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The recent rout of equity and bond markets has been sudden and relatively severe, across both developed and emerging markets. The disturbances began in the more fragile emerging markets of Argentina and Turkey this summer, mostly traced to rising U.S. cash interest rates.
If the catalyst for the sell-off was contagion from emerging markets to developed markets, and this caused an abrupt repricing of financial assets, then the cause must be traced to more recent Federal Reserve comments and actions rather than an extrapolation of a trend tightening in US interest rates that hit EM first.
Since the Fed began the process of increasing interest rates in 2015, it has tread a cautious path. The Fed anchored market interest rate expectations over the degree and pace of tightening by making the eventual equilibrium policy rate, or r*, centre to its communications. Recently both Chairman Powell and New York Fed President Williams seemed to downplay the role of r*. This led the market to price-in increased uncertainty over both the Fed’s destination, or the level, for the resting policy rate and the pace at which it expects to get to the end point.
After a period where the yield curve flattened into Fed tightening, the yield curve has now steepened as expectations of real short rates have climbed. This has had a profound impact on longer term interest rates. US ten-year interest rates have risen by 30bps since the beginning of September and nearly all the increase has been in real interest rates, consistent with an elevation in short-term interest rates. This is confirmed by the increase in the term premium of 23bps over the same period. Moreover, we know that inflation expectations have not moved higher because break-evens, or the market’s pricing of expected inflation over the life of the bond, have not moved up meaningfully. See Figure 1.
The abrupt change in bond and asset market pricing coincided with some sloppy Fed communications, but the bond-market’s move is not completely detached from economic reality. The US economy is now in excess demand judging from the tightness of the labour market, which is finally beginning to put upward pressure on the annual rate of wage growth. Recent data show signs of labour market overheating, and data from the most recent JOLTS survey show that job openings exceed the total number of unemployed. At the same time, the real, inflation-adjusted, policy rate remains below zero.
On the basis of the decision models at all major central banks, the Fed is stimulating the economy at a time when it should be guiding it to a slower-rate of growth consistent with removing excess demand. Evidence that policy continues to hold the pedal to the metal comes from the spread between potential GDP growth and real long-term bond yields. As the chart below shows, potential GDP growth remains above the real rate of interest, a setting generally considered to be highly stimulative.
The final piece of the puzzle is inflation. Market expectations of inflation remain very well anchored at 2.0%, and the market is more likely to respond to recent data surprises than it is to rely on a forecast of where inflation is going, as recent inflation remains very well contained. This is potentially a grave macro error. There are long and variable lags between interest rate settings, macro conditions, and today's inflation. Today’s inflation reflects central bank decisions made, and the macro balance, some 24 to 18 months ago.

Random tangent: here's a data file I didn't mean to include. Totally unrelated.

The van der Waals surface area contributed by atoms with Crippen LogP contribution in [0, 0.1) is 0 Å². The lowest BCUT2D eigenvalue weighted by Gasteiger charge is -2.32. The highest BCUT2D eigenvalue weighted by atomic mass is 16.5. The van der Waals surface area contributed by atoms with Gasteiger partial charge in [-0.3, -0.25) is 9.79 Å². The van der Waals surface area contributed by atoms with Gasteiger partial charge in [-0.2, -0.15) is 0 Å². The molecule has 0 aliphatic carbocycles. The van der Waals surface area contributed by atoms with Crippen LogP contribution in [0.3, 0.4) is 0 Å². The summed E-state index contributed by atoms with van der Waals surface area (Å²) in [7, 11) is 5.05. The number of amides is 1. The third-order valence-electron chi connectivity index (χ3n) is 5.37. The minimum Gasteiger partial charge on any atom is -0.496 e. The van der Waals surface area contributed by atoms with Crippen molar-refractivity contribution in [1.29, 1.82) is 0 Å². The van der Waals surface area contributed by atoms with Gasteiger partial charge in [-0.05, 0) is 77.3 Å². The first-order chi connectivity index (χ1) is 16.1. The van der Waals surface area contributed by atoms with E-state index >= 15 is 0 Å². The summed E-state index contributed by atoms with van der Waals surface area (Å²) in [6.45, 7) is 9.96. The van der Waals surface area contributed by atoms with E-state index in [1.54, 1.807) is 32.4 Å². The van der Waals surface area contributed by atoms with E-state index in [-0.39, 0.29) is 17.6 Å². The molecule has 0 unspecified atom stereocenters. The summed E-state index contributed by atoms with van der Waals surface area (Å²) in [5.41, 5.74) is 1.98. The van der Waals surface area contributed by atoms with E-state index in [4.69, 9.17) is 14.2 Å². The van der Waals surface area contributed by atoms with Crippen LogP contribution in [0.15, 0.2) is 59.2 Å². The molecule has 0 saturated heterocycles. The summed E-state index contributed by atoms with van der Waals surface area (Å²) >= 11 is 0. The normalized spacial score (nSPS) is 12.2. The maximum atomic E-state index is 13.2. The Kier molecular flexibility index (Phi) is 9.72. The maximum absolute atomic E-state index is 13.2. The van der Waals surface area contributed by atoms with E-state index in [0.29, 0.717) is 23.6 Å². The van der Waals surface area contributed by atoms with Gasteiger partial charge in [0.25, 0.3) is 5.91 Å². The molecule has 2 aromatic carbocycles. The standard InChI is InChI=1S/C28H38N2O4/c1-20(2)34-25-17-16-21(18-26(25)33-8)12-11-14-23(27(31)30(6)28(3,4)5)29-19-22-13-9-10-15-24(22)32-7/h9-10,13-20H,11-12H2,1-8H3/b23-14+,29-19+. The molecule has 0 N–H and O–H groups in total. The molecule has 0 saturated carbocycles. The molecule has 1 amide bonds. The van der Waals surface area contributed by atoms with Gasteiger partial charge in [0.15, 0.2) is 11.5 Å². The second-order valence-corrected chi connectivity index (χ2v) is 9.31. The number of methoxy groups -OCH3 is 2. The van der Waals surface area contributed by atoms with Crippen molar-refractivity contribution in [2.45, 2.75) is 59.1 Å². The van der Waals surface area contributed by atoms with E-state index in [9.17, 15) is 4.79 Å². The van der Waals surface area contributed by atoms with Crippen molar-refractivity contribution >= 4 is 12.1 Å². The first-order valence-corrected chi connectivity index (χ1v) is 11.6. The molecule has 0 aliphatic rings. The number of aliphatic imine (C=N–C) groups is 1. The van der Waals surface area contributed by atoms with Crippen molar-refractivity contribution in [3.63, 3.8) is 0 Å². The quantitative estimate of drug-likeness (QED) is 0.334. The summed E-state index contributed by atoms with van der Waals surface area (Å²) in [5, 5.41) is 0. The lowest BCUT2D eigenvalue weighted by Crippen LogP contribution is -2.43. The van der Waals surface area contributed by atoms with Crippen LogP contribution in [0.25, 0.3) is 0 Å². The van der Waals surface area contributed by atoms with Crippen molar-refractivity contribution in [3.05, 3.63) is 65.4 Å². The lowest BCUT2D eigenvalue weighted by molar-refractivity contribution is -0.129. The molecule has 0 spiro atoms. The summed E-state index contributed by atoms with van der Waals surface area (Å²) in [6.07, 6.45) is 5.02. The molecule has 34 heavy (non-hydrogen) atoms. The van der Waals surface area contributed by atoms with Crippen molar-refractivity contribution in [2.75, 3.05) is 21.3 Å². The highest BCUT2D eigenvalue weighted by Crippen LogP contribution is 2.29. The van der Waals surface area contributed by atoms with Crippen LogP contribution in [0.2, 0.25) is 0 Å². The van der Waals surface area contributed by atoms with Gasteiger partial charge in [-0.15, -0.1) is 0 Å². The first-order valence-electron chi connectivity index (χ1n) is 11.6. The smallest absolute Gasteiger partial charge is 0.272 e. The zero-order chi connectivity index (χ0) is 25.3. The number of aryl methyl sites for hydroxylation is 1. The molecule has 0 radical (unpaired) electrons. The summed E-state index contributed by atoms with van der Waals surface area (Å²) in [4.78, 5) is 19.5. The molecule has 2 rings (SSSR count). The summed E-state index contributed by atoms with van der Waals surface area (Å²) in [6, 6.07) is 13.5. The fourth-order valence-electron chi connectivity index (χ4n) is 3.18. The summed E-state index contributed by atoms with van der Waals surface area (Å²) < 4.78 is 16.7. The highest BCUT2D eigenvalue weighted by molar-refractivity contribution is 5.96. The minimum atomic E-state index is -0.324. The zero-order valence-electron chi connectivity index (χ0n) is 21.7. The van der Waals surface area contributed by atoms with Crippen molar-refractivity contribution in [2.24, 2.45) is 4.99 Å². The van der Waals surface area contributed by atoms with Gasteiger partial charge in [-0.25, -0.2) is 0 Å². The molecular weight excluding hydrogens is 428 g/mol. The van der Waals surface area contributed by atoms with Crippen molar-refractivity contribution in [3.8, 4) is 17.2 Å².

The bond market likely should be more circumspect about its inflation pricing. Not only is the US labour market extremely tight by any historical measure, the heterodox trade and economic policy pursued by the current US administration is playing fast and loose with the US and global economic structure that has kept inflation in check for the past thirty years (i.e. globalization). Willful political disruption of global supply chains, and the desire to reconnect US demand with domestic production, hints at re-stabilizing domestic demand with domestic wages and prices. A tight connection between these two factors was behind stubbornly high inflation in the 1970s, and while it would take a long time to reconnect this negative price-wage nexus it cannot be completely dismissed as a risk. We flag this risk because it is not generally appreciated.
We have come a long way quickly in the last 2 weeks, and a relief rally looks likely from these levels. But upside return expectations for 10-year US Government bonds are probably limited to 10-15 basis points over a short period of time. Looking beyond the end of this year, short- and long-term interest rates are likely to continue to trend higher until there is evidence that the tightness in the labour market eases.
To manage the evident overheating, real U.S short-term interest rates need to converge closer to the trend rate of growth in the US economy, likely towards 2.0% -- and we are currently at zero. Unless there is unprecedented political interference at the Fed, the market should expect a continued trend tightening from the Fed -- there is significant room for upside surprise. While the Fed keeps signalling four further hikes between now and the end of 2019, the market stubbornly prices only three. On balance, we believe that risks are for more, not less than four hikes.
A trend higher in the term premium should be expected, and the market needs to be on guard for upside inflation surprises into 2019 as the impact of idiosyncratic and misguided US trade policy could deliver some unanticipated and negative surprises.
The Bond Team: Mark, Etienne and Chris
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